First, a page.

As the NFL was investigating his team for widespread workplace misconduct, the Washington Commanders owner Daniel Snyder directed a “shadow investigation” to interfere with and undermine its findings, a Congressional committee found.
At Snyder’s best, his legal team used private investigators to harass and intimidate witnesses, and created a 100-page dossier targeting victims, witnesses and journalists who had shared “credible public accusations of harassment” against the team.
The House Committee on Oversight and Reform released a 29-page memo on Wednesday that detailed the findings of its eight-month inquiry into how the Commanders and the NFL handled claims of rampant sexual harassment of the team’s female employees. The report came ahead of a hearing where the league’s commissioner, Roger Goodell, was expected to appear and face questioning. Snyder declined two requests to appear, citing a “longstanding business conflict.”
Representative Carolyn B. Maloney, Democrat of New York, the chairwoman of the committee, wrote that the inquiry uncovered evidence that Snyder sought to discredit those who had made claims against the team and to create “an exculpatory narrative” that Snyder was not to blame for the misconduct, which was alleged to have taken place from 2006 to 2019, almost the entire tenure of his ownership.
To that end, Snyder and his lawyers also gathered thousands of emails from Bruce Allen, who was a Commanders executive from 2009 to 2019, in an effort to blame Allen for the creation of a toxic work environment, and sought to influence the NFL investigation through direct access to the league and Beth Wilkinson, the lawyer who led the league’s report, per the memo.
A representative for Snyder said in a statement that the committee’s investigation was “predetermined from the beginning” and asserted that the team addressed these workplace issues “years ago.”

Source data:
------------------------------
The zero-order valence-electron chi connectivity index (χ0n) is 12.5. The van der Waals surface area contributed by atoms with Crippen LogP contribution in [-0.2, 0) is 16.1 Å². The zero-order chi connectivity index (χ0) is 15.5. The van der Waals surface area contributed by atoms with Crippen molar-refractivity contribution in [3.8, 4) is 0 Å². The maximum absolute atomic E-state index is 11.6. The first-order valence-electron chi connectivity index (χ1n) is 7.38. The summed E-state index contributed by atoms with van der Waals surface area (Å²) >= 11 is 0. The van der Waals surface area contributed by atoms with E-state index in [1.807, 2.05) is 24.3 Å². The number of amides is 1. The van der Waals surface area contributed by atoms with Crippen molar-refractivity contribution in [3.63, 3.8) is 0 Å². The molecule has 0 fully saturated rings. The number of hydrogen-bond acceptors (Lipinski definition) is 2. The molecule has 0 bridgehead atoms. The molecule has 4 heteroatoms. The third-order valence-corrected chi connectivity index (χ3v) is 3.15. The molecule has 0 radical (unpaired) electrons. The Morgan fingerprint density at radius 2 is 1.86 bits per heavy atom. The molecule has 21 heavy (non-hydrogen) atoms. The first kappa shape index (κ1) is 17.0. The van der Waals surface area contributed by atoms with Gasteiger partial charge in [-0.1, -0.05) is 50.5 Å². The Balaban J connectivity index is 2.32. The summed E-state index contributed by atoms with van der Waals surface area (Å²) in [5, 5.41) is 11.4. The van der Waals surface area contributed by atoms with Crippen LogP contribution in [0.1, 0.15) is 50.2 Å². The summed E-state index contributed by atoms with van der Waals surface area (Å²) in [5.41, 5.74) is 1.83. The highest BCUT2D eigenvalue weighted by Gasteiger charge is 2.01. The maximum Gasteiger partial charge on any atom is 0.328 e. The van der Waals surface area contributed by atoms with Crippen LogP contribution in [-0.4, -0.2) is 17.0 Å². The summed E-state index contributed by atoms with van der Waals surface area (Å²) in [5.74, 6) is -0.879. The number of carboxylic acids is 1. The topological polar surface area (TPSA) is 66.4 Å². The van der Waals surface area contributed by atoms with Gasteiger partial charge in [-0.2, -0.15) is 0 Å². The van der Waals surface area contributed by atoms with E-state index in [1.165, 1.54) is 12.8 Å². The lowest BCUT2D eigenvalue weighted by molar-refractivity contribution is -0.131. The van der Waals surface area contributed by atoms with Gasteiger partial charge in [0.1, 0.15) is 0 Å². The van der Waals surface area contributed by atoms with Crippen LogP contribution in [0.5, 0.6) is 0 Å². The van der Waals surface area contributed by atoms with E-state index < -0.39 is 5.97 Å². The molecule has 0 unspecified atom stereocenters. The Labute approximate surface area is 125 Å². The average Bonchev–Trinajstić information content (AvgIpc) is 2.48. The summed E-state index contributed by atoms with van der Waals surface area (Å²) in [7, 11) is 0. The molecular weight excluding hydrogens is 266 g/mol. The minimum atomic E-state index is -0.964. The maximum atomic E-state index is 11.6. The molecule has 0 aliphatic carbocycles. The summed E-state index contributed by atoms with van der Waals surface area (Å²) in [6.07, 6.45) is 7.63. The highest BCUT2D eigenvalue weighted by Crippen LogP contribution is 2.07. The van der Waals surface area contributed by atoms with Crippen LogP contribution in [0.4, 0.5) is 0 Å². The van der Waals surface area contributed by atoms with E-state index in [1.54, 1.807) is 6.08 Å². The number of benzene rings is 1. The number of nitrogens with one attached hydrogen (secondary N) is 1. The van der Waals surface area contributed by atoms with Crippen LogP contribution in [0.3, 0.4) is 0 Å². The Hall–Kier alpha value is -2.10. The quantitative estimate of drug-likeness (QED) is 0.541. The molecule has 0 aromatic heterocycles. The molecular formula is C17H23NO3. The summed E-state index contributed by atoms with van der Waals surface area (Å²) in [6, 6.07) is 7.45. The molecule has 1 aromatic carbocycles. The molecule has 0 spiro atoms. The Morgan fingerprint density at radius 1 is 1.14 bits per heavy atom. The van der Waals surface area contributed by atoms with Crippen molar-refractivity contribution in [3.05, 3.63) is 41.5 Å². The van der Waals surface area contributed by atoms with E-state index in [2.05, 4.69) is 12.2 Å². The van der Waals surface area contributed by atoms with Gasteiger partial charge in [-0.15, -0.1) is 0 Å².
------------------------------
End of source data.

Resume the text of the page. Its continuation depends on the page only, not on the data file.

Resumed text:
The NFL was aware of Snyder’s actions, the memo said, “but failed to take meaningful steps to prevent them.” Wilkinson’s investigation led the league to impose a $10 million team fine on Snyder and had him step back from the club’s day-to-day operations, but the NFL did not ask Wilkinson to prepare a written report, a decision that has drawn scrutiny both from elected officials and former team employees who participated in the investigation.
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Goodell will tell the committee on Wednesday that the league had “compelling reasons” to limit the Wilkinson report to an oral briefing, namely to preserve the confidentiality of its participants. “We have been open and direct about the fact that the workplace culture at the Commanders was not only unprofessional, but toxic for far too long,” Goodell said in prepared testimony. He added that there had been “substantial transformation” of the team’s office and that it “bears no resemblance to the workplace that has been described to this committee.”
The committee, which said its intention was both to examine failings by the Commanders and the NFL and to strengthen workplace protections for all employees, will present its findings at Wednesday’s hearing. The NFL started a second investigation into the Commanders earlier this year, in response to a new allegation of sexual harassment that directly implicates Snyder in a February congressional round table. Goodell has said that the findings of that investigation, led by the lawyer Mary Jo White, will be made public.
The committee’s memo also cites additional examples of Snyder’s direct role in creating a workplace that Goodell acknowledged was marked by widespread disrespect and harassment. The team’s former chief operating officer told the committee that Snyder “refused to take action” against a coach who allegedly groped a public relations employee and fired female workers who engaged in consensual relationships with male football operations employees, while the men kept their jobs.
In addition, The Washington Post reported that the Wilkinson investigation examined the 2009 confidential settlement of a claim that Snyder groped a female employee and asked her for sex.